SS: The move adds two West Coast schools to a conference that is otherwise based out of the Midwest and the Northeast. Does geography matter for conferences anymore?

CM: It used to be very important. That’s where conferences were largely born out of. I’d go back to this idea that the landscape of college athletics is just being redefined right now. And so, the Big Ten as a coast-to-coast conference positions it in a strong way for sure.

It does come with challenges — obviously geographically, logistically (and) operationally. There are challenges, and we’re working through those now at the conference level in terms of trying to schedule and coordinate in a more intelligent way. But as a regional conference, those days are passed now and we’re seeing a lot of dominoes falling.

The Wisconsin women’s hockey team steps onto the field at Camp Randall as fans cheer.
Members of the Wisconsin women’s hockey team smile as the crowd cheers for them Saturday, Sept. 4, 2021, at Camp Randall Stadium in Madison, Wis. Angela Major/WPR

SS: The Big Ten this month signed a new seven-year contract with TV networks Fox, CBS and NBC, essentially cutting out ABC and ESPN, which previously aired games. Is this a good decision, and what will it mean for your programs?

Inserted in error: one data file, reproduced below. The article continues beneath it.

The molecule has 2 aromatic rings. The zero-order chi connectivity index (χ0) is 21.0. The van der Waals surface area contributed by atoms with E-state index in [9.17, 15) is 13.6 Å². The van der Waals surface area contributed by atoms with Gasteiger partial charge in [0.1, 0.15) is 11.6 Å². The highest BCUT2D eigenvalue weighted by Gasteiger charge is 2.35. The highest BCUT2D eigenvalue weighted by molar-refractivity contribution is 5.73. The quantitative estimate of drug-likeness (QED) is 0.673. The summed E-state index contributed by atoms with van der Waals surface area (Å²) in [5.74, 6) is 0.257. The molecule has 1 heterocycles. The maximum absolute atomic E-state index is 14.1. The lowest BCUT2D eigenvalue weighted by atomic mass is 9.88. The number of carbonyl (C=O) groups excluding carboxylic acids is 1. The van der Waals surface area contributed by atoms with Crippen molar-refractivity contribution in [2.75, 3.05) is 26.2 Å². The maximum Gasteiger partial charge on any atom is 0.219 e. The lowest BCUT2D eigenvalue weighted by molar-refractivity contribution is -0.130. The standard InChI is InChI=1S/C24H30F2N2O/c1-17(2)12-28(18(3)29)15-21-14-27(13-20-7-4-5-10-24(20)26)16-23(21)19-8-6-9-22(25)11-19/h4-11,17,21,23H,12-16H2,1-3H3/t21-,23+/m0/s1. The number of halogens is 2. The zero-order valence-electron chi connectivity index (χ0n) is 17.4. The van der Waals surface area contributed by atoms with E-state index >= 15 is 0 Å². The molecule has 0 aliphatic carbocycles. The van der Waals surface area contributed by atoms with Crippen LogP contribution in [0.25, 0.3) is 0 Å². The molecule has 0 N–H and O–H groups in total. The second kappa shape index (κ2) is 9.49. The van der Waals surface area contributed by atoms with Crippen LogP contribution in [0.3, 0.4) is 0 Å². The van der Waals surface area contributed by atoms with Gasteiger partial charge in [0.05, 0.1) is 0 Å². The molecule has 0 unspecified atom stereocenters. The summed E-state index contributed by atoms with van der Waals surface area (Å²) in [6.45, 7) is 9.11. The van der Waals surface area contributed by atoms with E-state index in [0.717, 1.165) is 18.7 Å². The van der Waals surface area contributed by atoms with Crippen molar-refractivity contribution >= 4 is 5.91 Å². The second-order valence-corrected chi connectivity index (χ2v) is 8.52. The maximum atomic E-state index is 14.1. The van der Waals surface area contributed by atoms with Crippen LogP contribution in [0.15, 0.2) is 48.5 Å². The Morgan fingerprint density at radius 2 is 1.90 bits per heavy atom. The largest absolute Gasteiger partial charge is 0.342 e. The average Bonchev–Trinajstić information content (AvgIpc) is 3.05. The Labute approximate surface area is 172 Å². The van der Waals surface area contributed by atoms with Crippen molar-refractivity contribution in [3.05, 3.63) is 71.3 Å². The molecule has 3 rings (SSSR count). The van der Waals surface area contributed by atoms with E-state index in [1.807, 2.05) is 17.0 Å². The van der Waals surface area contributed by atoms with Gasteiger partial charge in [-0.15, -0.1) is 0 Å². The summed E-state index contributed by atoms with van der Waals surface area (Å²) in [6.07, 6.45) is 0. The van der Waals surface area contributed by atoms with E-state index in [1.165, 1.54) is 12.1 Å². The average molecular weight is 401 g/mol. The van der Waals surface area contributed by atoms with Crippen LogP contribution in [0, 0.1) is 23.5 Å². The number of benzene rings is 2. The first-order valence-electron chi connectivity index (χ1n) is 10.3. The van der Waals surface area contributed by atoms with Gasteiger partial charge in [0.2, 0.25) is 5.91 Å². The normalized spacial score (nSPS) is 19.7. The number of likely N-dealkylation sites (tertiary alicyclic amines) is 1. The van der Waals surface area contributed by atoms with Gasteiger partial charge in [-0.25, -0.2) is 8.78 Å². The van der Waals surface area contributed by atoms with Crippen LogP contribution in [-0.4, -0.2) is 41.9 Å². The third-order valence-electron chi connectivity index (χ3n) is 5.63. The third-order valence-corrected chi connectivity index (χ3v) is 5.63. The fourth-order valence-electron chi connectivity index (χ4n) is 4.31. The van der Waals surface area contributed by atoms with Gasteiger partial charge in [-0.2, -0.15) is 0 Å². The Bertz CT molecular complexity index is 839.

CM: It will bring with it the opportunity to showcase additional sports — Olympic sports — in a way that we haven’t been able to. Technology through media has advanced.

In a more general sense, we’re really excited about our new media partners. It will obviously provide a spotlight for our student athletes to showcase their abilities both within competition and outside of (it). It goes without saying it will provide resources that we can then in turn use to support our mission, support our student athletes and also build some significant capital projects around campus. So, not to mention support an academic award incentive that we’re now able to provide, which allows us to provide a financial incentive for academic achievement — that comes at a price tag of, as it ramps up, almost $4 million a year.

Wisconsin fans react with jubilation in the stands.